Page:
Ukraine fears prompt Canada to raise alarm over proposed Russian pipeline – media
Canada's Liberal government is raising an alarm over a proposed Russian-owned natural gas pipeline, arguing the US$11.7-billion project would undermine Europe's energy security and threaten Ukraine.
With the backing of several Western energy companies, state-controlled Gazprom OAO is proposing building a 1,200-kilometre gas pipeline under the Baltic Sea from Russia to Germany, a project known as Nord Stream 2, The Globe and Mail wrote.
The United States and several central and eastern European countries oppose the project. They argue the increased penetration of Russian gas in the European market would allow Moscow to cut gas supplies – or threaten to do so – to support its political interests during confrontations with its neighbours.
Tensions escalated last week over the poisoning of former spy Sergei Skripal and his daughter in Britain, and allies are looking for ways to punish President Vladimir Putin. The Russian leader easily won another term in a widely criticized election on the weekend.
Some lawmakers in Britain and in the U.S. Senate are urging their governments to impose sanctions on Russian gas exports and penalize Western financial backers of the Nord Stream 2 project. Such a move would dramatically impair Gazprom's ability to proceed.
The Trudeau government has stopped short of opposing the project – as the Trump administration has done – but Ottawa is raising concerns and will continue to do so in G7 meetings, Adam Austen, press secretary for Foreign Affairs Minister Chrystia Freeland, said in an e-mailed statement.
"We are engaging in discussions on Nord Stream 2 and the potential implications it has on energy security of Europeans partners, including Ukraine," Mr. Austen said. "We are very concerned about the reliability of Russia as a supplier of natural gas to our European partners."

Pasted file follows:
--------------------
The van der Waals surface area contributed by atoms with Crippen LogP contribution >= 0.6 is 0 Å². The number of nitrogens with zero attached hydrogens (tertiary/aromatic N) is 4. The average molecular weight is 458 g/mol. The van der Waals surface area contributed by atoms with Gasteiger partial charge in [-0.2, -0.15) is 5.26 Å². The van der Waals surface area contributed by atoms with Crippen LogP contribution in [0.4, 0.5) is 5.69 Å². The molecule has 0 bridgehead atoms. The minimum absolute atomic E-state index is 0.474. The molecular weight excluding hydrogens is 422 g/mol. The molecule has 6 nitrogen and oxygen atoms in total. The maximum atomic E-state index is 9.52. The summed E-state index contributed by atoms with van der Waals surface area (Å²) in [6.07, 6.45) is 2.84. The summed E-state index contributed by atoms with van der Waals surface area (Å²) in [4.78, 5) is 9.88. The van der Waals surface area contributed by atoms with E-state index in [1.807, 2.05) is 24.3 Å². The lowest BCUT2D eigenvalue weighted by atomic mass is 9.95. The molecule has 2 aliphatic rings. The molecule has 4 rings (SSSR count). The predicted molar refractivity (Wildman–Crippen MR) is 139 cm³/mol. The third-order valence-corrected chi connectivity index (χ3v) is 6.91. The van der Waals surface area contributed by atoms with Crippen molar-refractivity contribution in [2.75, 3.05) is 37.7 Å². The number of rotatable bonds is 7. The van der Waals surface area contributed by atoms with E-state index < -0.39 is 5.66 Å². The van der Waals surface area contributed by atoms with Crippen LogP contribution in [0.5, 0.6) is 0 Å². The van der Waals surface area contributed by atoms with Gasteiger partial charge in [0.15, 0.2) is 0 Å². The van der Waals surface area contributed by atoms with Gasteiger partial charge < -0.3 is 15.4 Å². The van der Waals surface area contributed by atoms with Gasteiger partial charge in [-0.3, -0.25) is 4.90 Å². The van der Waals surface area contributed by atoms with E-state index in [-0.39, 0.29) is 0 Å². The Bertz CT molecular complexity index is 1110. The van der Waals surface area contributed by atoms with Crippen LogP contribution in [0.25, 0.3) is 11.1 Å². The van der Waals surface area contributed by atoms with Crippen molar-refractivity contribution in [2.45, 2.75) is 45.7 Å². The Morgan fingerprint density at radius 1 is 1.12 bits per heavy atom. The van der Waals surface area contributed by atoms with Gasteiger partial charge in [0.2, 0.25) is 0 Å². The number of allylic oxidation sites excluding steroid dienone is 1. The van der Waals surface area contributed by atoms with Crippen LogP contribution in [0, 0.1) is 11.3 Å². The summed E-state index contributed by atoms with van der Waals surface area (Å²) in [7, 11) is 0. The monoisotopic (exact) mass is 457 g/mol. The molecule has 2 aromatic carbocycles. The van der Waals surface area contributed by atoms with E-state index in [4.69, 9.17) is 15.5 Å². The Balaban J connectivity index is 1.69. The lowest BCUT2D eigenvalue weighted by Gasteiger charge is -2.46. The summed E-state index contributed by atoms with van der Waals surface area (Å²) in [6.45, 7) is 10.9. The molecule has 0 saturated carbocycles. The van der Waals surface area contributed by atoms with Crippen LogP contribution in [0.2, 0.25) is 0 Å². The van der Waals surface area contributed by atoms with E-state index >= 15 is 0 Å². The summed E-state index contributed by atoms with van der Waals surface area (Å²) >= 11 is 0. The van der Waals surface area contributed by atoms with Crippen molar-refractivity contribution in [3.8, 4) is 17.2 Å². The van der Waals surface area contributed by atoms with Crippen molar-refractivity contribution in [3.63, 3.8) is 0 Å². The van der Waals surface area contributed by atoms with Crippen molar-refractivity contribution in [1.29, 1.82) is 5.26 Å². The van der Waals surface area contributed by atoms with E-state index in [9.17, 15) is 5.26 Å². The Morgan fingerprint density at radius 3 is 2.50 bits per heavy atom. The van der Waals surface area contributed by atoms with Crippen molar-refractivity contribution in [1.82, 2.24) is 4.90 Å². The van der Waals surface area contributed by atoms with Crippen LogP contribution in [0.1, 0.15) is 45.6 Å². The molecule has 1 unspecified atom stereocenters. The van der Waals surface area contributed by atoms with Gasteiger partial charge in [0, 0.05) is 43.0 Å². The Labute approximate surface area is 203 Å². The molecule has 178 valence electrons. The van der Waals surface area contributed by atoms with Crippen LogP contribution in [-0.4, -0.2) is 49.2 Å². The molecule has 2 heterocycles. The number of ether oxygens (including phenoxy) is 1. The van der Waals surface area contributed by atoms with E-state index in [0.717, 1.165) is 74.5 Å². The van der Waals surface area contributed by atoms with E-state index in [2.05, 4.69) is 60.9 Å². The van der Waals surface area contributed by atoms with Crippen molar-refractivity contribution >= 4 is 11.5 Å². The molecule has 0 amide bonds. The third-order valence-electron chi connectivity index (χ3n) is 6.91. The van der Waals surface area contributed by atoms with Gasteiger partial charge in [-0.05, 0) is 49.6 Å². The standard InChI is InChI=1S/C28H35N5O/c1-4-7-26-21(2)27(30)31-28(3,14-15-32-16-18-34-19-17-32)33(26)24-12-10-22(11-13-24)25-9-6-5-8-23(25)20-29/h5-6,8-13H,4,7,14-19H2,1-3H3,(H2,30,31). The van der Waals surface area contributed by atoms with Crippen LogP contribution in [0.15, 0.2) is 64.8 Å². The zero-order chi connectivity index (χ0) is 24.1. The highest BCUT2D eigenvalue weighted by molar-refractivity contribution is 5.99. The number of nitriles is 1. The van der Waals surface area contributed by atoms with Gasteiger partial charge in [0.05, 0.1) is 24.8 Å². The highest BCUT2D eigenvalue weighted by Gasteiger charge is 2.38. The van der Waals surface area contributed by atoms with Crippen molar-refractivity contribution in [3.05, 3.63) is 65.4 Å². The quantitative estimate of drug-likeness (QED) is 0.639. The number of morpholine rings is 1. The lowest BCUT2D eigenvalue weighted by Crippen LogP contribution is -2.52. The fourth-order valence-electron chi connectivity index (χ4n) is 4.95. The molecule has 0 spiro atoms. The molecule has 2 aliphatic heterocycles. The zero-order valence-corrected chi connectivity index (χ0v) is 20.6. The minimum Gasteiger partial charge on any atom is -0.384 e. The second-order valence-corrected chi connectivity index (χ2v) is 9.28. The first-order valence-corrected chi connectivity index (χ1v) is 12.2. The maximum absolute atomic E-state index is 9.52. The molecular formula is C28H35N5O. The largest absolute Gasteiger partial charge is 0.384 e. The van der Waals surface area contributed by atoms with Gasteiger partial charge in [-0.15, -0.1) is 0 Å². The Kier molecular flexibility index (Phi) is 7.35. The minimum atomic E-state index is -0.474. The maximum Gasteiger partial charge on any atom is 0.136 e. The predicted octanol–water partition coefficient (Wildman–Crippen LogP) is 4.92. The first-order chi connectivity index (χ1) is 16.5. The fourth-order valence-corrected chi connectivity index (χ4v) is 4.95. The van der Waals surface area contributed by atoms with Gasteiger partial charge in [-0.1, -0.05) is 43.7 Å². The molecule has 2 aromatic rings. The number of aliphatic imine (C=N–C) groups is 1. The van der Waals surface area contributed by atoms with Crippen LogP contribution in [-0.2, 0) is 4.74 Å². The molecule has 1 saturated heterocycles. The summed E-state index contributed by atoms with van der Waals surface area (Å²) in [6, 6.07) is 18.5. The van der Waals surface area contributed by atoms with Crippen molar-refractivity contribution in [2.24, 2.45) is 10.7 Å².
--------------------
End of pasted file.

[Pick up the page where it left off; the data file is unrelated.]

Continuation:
Ukraine's ambassador, Andriy Shevchenko, urged the Liberal government to use its influence at the G7 to put pressure countries such as Germany and France, which are eager to increase Russian gas imports support the project.
"From security point of view, I think it is very clear that for Russian, gas supply is a weapon of hybrid warfare," Mr. Shevchenko said in an interview. "And in that sense, Gazprom is an instrument of the Kremlin."
However, in a statement provided to The Globe and Mail, the German government said Nord Stream 2 "increases security of the natural gas supply" and "contributes positively" to the continent's energy needs.
Last year, Russia exported some 192 billion cubic metres of gas to the European Union, with nearly half of that coming through the Ukrainian pipeline system, which has been a source of political and commercial tensions for the past decade.
About 51 billion cubic metres of natural gas flowed through Nord Stream 1 — the Baltic Sea pipeline that came into operation in 2011 — and another 30 billion cubic metres flow through Poland. Warsaw is also opposed to Nord Stream 2, whose capacity would amount to 55 billion cubic metres.
Ukraine and Poland are paid transit fees for moving Russian gas through their pipeline systems, and both states worry about the loss of that income. Still, Ukrainian and Polish diplomats are urging Canada to build long-proposed LNG facilities on the East Coast to provide another source of supply.
Nord Stream 2 is backed by Royal Dutch Shell PLC and energy companies from France, Austria and Germany. The project could make it possible for Gazprom to reduce volumes in the Ukrainian and Polish system but maintain its share of the markets in western Europe.
A project spokesman noted the new pipeline would not have enough capacity to shut Ukraine and Poland out of the transit business. "Nord Stream 2 is an additional transport capacity aiming to contribute towards the growing import needs of the EU," Switzerland-based spokesman Jens Mueller said.
Supporters of the pipeline argue the United States has a commercial interest in opposing it as it is ramping up liquefied natural gas (LNG) exports, and targeting the European market as well as Asia.
In the United States, a bipartisan group of 39 senators last week urged the Trump administration to impose sanctions on the Nord Stream 2 project under legislation passed last August. In a statement Friday, the U.S. State Department echoed outgoing secretary of state Rex Tillerson's vocal opposition to the Russian-backed project.
"The Department of State believes that this project undermines Europe's overall energy security and stability, and provides Russia yet another means of using energy as a political tool," Sandra Oudkirk, deputy assistant secretary of state, said.